The shoe that fits one person pinches another; there is no recipe for living that suits all cases.
– Carl Jung, Swiss Psychologist, 1875-1961
Question: What is asset allocation and how does it work?
Answer: Asset allocation involves combining various types of investments using a mix or a recipe that’s right for you. For instance, pasta, pancakes, and bread are all very different, yet each consists of various amounts of flour, eggs, water, or milk. Depending on the quantity of each ingredient, you’ll get a very different outcome. The same is true with your investments.
Getting the right mix Asset allocation is a technique used to appropriate investment dollars across several asset categories. Stocks, bonds and cash or cash alternatives are the most common components. The combination of investments selected may be as important as the specific investments. Some investments are chosen for growth potential while others may provide regular income. Each type of investment has specific strengths and weaknesses allowing it to play an exact role in your overall plan. Ideally, the objective of asset allocation is to minimize volatility while maximizing return. The goal is to accomplish this by dividing your investment dollars among asset categories that don’t all respond market forces in the same way at the same time.
Personal preferences My husband makes a mean pasta sauce, but it’s a bit mild for my liking. To solve this, he transfers a portion to another pot and adds crushed red peppers for pizzazz. When the kids are in town, he further modifies the recipe leaving out the mushrooms to suit their tastes. You get the idea, personalization and customizing a recipe is a lot like building an investment portfolio.
The number of asset categories selected and the percentage of dollars allocated to each category depends, in large part, on the size of the portfolio, tolerance for risk, investment goals, and time horizon or how long the funds will remain invested. A simple portfolio may include as few as three investment categories, dividing dollars among cash or cash alternatives, bonds and stocks.
The primary purpose of asset allocation is to adhere to certain investment objectives. Even if your current recipe or allocation is appropriate, it shouldn’t necessarily stay the same forever. What was appropriate in the past may not be right today, and what works today may not be right for you in the future. This can be the result of a variety of factors, including:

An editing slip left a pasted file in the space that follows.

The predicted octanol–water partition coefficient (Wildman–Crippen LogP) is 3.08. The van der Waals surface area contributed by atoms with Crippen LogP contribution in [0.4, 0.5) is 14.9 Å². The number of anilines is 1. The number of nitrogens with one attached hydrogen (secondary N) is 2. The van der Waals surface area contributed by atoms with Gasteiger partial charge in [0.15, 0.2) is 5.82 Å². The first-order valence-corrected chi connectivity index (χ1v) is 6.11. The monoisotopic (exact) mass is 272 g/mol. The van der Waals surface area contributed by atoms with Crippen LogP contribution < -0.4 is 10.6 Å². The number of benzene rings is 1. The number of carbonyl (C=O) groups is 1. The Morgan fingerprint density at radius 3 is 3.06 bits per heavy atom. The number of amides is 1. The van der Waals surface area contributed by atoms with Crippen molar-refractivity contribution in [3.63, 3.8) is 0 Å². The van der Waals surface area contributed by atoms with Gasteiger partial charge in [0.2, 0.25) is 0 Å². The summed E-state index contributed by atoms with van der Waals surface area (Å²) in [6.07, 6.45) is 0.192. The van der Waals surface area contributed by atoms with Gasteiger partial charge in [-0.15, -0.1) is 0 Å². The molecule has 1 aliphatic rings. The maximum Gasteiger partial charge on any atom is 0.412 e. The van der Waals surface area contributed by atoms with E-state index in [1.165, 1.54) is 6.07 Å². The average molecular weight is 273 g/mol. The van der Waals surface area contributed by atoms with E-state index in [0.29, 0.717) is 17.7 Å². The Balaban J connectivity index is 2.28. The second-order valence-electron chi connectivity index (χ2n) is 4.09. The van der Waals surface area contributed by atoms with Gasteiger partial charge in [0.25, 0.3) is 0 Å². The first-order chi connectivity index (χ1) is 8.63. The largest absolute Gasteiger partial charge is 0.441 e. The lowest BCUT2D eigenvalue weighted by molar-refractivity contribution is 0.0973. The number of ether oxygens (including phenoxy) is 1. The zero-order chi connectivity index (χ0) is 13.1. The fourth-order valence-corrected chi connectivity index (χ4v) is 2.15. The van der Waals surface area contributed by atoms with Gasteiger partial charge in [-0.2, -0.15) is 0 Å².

1) Changes to investment objectives and priorities 2) Economic fluctuations 3) Growth or decline within asset classes that require shifting funds from one asset class to another to return the ratios you’ve determined are appropriate for your portfolio.
Changes to any of these factors may indicate that it’s time to reexamine your asset allocation. Regular monitoring allows you to adjust the recipe to correspond with current circumstances although too frequent rebalancing may be detrimental. This is why portfolio management is both an art and a science, just like cooking.
Many publications feature model investment portfolios recommending generic asset allocations based on age. These can help frame your thinking about how to divide assets. However, don’t view them as definitive because they’re based on averages and hypothetical situations.
Your asset allocation is, or should be, as unique as you are. Even if two people are the same age and have similar incomes, they may have very different needs and goals. This may mean moving funds from higher-risk (spicier) to lower-risk (milder) investments to coincide with your preferences.
Tax time or year-end is often a good time to check up on your portfolio and think about making any necessary adjustments. At a minimum, you should check it when there are significant changes in your life.
Determining an appropriate asset allocation may be the most important single investment decision you make. It will likely have more impact on your overall return than the selection of individual investments. Don’t hesitate to get expert help if you need it. Stay focused and invest accordingly.
Investing involves risk and the possible loss of principal invested, investors may incur a profit or a loss. There is no guarantee any particular investment strategy will be successful. Asset allocation alone cannot ensure a profit or eliminate the risk of a loss.
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Darcie Guerin, CFP®, is Associate Vice President, Investments & Branch Manager of Raymond James & Associates, Inc. Member New York Stock Exchange/SIPC 606 Bald Eagle Dr. Suite 401, Marco Island, FL 34145. She may be reached at 239-389-1041, email firstname.lastname@example.org. www.raymondjames.com/Darcie